Thursday, December 8, I was charged with the protection of the general trains. Captain Stevenson, with 150 of the Second New York Mounted Rifles, reported to me for duty. At 6.30 moved the head of column, consisting of the Second and Third Brigades, the First Brigade, General De Trobriand, with five regiments with and five in rear of the train, and 100 of the mounted rifles with the five rear regiments; the balance were used to protect the flanks. At 8.30 the pontoon train was in motion and we moved rapidly forward, passing through Sussex Court-House and Coman’s Well to the Chambliss farm, where I massed in rear of General Ayres’ division at 3 p.m., reporting my arrival to the major-general commanding and receiving instructions to move forward to within about one mile a half of the Weldon railroad, and bivouacked for the night at 4.30. Friday, the 9th, pursuant to instructions, moved at daylight and struck the railroad a little south of Jarratt’s Station at 7.30 a.m., and immediately commenced the destruction of the rails and ties along my division front. After this had been accomplished I passed down the road to a point about one mile south of the Bailey house and completed the destruction of the road to that point, and at 4.30 went into bivouac for the night on the Bailey farm. About 6 p.m. I received verbal orders from the major-general commanding that there was a space of about one mile between General Ayres’ division and the cavalry division which was not destroyed. Moved the division to the point designated, destroyed the road, and returned to the Bailey farm at 10 p.m. The object of the expedition having been accomplished, orders were received to withdraw at 7 a.m. next morning, following General Ayres’ division.
Saturday, December 10, moved at 8.30 a.m. and marched steadily, with but few halts, until 6 p.m. when darkness set in, and the road becoming obstructed with wagons sticking fast, it was impracticable to proceed farther, so I massed my division and bivouacked for the night about three miles from Sussex Court-House. Sunday, December 11, moved at daylight and marched about three-fourths of a mile, when,
coming up to General Ayres’ division, I massed in his rear until he moved off, then proceeded through Sussex Court-House to within about three-fourths of a mile of Freeman’s Bridge, on the Nottoway River, when I received orders to mass and allow the trains and General Crawford’s division to cross and to cover the same. Dispositions were accordingly made by throwing out the Eleventh Massachusetts Volunteers as skirmishers on the Sussex Court-House road, and the Eighth New Jersey Volunteers on the Stony Point [Creek] road. Small squads of cavalry were seen on the flanks, evidently watching our movements, and for the purpose of picking up stragglers rather than with the intention of attacking. After passing all the command, with the exception of these two regiments and a section of Captain Stewart’s battery, six shoots were fired as a parting salute, and by dark the last man was across the river without any hostile demonstration from the small force that followed our rear. Bivouacked at 8.30 about three miles north of Nottoway River on the Jerusalem plank road. Monday, December 12, moved at 7 a. m. along the Jerusalem plank road toward our old camping ground; reported at headquarters Second Army Corps at 2 p. m., and went into camp outside of the fortifications between the Halifax and Vaughan roads. As the division was not engaged with the enemy the operations were limited to forced marches of six days and nights, exposed to the most inclement weather of the season, the destruction of the railroad, and devastation of the country.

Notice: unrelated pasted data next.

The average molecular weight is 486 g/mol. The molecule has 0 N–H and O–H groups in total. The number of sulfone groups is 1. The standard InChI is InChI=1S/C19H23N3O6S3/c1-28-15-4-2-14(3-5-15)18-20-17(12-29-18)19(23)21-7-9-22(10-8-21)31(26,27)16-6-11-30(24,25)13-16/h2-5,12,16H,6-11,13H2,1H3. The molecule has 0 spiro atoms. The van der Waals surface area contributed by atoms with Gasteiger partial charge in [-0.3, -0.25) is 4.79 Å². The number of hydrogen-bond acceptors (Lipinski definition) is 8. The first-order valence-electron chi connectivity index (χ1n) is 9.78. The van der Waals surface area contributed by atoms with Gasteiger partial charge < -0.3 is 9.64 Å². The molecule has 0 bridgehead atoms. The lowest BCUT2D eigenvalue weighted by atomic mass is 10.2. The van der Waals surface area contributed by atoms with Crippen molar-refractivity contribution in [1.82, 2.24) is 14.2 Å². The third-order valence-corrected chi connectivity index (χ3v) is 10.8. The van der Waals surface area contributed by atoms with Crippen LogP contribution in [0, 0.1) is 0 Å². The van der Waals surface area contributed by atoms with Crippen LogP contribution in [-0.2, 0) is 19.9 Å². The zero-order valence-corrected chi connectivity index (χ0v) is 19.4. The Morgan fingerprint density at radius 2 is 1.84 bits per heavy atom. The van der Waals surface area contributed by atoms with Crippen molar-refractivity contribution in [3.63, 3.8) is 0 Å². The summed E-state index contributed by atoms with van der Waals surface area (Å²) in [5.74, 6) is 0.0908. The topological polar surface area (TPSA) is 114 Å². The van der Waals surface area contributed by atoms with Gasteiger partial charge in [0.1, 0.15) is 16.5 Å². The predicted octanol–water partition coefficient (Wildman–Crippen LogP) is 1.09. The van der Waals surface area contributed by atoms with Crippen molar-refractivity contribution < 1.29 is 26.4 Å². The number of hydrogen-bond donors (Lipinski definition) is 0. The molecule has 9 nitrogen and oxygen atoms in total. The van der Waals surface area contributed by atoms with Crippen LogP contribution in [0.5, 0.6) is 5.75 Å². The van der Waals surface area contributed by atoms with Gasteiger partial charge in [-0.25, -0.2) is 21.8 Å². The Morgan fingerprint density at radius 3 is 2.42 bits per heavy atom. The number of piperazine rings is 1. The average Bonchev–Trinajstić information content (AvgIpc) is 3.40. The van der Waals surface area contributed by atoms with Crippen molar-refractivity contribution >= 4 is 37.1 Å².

Officers and men performed the duty with alacrity, although at times suffering severely on account of extreme coldness of the weather. The first day’s march was very severe on the command, being in the rear of the column, and having in one of my brigades many recruits and new men unused to marching caused many to straggle; consequently, they failed to arrive at the river before the bridge was taken up, and were therefore gathered up by the cavalry and returned to the headquarters of the corps.
My brigade and battery commanders, together with the officers of my staff, carried out all orders with promptness and zeal, and deserve commendation, as on many former occasions.
My loss, which was from straggling (as no casualties occurred where the men staid with their commands), was 2 killed, 2 wounded, and 25 missing; total of 29.
Very respectfully, your obedient servant,
Captain F. T. LOCKE,
Assistant Adjutant-General, Fifth Army Corps.
- The War of the Rebellion: A Compilation of the Official Records of the Union and Confederate Armies, Volume XLII, Part 1 (Serial Number 87), pages 339-351 ↩